Easily one of the most romantic cities in the world, Venice is Italy’s “sinking city”. Full of winding canals, historic landmarks and 18th century charm, a trip to Venice is like taking a step back in time.
Whether you want to soak up Venice’s Medieval past through its museums and attractions, take things easy on a gondola ride, or indulge in true Venetian cuisine, here’s some top things to do in and around Venice!
The Grand Canal
You can take a private taxi ride along this wide stretch of canal, bordered by centuries-old palaces and churches. It’s worth a ride just for the photo opportunities alone, and to get an idea of how Venice’s major water-traffic corridor connects the city.
If you’ve heard of one café in Venice, it may well be Caffè Florian on Piazza San Marco. It’s not cheap, but this elegant 17th century building was a favourite with the likes of Casanova, and today is a thriving local institution where you can enjoy a coffee and cake or a light lunch.
The Jewish District
The Ghetto of San Girolamo was the world’s first ghetto, established in 1516 when the Venetian Republic restricted Jews to this area of the city alone. It meant that until 1797 when the law was revoked, families were confined to just over an acre of land until the area was expanded a little.
With a heart wrenching yet interesting history, the Jewish quarter still retains scars of the past and a great insight into how the community once lived. There are synagogues and a Jewish Museum to visit too.
A true masterpiece of Gothic architecture, Doge’s Palace was used as the residence of the Doge of Venice, the supreme authority of the former Republic of Venice. It is comprised of three large blocks or ‘wings’ that have been renovated over time.
You’ll find grand reception rooms, council chambers, courtyard and former prison chambers. Much of the palace interiors feature work from artists including Titian, Veronese and Tintoretto. The site on St Mark’s Sqaure features a bookshop, café, restrooms and an information desk.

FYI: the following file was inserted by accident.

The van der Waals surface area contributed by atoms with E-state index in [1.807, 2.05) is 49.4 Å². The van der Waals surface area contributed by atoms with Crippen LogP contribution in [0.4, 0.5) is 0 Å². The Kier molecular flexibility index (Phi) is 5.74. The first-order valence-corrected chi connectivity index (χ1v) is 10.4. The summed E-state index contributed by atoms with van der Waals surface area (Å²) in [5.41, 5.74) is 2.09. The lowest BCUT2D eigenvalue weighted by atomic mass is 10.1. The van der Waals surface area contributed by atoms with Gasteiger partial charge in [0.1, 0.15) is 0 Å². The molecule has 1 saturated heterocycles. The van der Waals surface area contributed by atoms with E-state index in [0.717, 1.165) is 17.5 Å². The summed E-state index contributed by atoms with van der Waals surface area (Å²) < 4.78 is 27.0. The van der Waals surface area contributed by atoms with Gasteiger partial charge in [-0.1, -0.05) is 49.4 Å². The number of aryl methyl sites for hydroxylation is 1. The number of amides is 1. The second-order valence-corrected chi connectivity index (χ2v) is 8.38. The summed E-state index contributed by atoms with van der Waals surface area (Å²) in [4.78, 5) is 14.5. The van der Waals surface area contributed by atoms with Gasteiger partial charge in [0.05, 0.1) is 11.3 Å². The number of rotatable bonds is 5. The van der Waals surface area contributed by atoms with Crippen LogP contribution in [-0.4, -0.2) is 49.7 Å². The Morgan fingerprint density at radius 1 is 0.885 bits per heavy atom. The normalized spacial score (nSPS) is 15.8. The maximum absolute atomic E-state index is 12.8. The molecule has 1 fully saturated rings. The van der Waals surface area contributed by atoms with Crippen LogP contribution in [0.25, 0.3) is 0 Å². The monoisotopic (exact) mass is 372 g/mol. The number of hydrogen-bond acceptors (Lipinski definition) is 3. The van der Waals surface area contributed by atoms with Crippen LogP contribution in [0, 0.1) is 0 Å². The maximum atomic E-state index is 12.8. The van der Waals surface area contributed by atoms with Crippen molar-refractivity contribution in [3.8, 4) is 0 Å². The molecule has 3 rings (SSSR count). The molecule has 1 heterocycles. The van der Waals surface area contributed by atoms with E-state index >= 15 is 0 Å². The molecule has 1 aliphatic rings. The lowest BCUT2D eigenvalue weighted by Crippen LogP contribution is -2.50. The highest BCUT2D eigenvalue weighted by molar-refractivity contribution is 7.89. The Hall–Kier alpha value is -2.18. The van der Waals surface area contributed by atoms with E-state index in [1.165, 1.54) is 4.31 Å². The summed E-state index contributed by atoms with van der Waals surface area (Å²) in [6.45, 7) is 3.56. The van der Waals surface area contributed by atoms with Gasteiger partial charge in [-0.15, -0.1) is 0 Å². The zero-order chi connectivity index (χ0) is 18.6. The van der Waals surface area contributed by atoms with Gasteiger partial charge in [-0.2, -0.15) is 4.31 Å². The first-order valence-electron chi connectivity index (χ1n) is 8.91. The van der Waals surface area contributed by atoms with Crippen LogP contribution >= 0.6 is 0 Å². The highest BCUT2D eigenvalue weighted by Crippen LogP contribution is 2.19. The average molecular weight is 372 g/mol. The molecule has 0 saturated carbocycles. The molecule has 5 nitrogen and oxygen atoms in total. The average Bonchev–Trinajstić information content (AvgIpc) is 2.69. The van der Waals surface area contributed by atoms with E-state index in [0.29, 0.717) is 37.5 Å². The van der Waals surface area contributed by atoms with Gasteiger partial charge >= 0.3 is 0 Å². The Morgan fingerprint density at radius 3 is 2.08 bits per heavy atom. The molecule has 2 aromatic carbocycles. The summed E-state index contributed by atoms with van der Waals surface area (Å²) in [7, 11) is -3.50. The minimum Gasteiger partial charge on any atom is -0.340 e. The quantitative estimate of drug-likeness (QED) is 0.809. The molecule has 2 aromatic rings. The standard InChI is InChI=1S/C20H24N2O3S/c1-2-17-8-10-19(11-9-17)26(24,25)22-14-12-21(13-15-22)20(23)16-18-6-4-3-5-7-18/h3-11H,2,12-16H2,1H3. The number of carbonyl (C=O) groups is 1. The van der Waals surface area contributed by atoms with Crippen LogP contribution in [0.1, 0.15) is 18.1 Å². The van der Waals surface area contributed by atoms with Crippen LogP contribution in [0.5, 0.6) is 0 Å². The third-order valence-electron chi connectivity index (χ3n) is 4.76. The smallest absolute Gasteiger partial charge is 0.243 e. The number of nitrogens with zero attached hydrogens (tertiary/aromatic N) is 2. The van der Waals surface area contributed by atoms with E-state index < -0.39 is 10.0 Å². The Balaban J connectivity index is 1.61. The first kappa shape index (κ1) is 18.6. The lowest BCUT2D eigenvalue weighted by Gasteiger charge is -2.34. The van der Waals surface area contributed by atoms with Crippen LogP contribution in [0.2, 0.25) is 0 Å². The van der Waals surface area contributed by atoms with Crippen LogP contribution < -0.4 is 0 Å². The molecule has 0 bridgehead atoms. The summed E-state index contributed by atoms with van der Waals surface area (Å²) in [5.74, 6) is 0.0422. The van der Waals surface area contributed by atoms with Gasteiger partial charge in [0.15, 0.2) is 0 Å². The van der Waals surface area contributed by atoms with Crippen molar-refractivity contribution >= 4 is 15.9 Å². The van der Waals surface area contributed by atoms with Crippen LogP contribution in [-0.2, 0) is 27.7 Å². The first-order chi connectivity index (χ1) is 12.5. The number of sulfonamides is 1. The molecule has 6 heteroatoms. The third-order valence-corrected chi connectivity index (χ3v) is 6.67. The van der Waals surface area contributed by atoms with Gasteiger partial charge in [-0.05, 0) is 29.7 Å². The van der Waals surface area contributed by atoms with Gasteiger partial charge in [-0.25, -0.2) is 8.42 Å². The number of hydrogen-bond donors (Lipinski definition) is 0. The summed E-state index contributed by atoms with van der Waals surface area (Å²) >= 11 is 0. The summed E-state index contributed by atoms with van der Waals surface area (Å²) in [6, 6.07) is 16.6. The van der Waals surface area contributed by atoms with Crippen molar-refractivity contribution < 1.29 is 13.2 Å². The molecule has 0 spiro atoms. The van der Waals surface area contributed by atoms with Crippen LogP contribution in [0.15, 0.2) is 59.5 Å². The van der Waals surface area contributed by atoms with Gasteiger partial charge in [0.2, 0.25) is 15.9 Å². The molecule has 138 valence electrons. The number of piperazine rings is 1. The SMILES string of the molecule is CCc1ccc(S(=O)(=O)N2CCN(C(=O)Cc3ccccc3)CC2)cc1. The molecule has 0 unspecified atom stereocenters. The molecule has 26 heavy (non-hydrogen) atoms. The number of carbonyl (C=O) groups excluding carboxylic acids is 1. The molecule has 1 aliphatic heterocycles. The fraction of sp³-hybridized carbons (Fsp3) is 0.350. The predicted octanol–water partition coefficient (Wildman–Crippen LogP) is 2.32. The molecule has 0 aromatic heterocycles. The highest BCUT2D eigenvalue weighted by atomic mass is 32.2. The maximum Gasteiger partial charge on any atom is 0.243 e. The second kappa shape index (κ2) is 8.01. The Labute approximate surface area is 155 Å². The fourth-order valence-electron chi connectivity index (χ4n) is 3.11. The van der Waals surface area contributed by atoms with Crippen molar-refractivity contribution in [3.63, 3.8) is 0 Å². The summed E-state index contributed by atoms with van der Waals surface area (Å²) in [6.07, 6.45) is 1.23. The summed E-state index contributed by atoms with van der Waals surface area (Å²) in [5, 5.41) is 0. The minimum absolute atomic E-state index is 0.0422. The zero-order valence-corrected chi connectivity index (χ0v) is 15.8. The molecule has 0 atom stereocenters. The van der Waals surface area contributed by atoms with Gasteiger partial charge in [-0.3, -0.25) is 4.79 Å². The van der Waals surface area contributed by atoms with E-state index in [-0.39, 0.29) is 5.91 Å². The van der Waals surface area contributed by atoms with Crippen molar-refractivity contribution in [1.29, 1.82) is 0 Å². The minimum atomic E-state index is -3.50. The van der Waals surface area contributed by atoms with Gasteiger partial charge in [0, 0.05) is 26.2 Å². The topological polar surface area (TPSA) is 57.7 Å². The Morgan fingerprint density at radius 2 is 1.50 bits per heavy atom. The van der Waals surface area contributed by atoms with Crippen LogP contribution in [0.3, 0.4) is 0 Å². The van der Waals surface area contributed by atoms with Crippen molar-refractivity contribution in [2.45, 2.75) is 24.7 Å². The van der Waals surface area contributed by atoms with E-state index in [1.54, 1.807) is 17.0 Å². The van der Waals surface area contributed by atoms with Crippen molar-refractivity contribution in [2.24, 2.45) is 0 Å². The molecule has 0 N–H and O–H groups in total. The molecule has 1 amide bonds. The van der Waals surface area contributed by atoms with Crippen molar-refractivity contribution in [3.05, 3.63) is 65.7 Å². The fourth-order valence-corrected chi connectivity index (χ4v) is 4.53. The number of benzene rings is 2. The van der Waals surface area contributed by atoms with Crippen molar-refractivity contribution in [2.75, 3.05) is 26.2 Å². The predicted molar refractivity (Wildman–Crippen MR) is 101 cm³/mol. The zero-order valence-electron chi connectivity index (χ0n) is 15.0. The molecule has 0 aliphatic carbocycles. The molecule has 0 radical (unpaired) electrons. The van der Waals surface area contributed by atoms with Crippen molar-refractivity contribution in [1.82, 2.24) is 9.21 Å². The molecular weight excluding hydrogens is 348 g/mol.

Another great recommendation for foodies that is famous among locals for its seasonal sweets and pastries, especially throughout Carnival. Pasticceria Tonolo make the best homemade cannoli, fresh fruit tarts, buttery biscuits and fluffy frittelle – their signature fried dough balls filled with chocolate, raisins, cream or custard.
St. Marks Basilica
One of the most famous buildings in Venice stands proudly on St. Mark’s Square next to Doge’s Palace. Completed in the 10th century, it became the cathedral church of Venice in 1802 and is characterised by the hundreds of ornate domes, columns and sculptures. Inside, the ceilings are adorned with mosaic designs and colourful illustrations of a fascinating past.
Just over half an hour from Venice by vaporetto, Burano is a picture perfect fishing island of colourful houses and seafood restaurants. The remote island is also home to the old Church of San Martino, and the Venice Lace Museum which showcases the intricate work that went into lace making in the 16th and 17th centuries.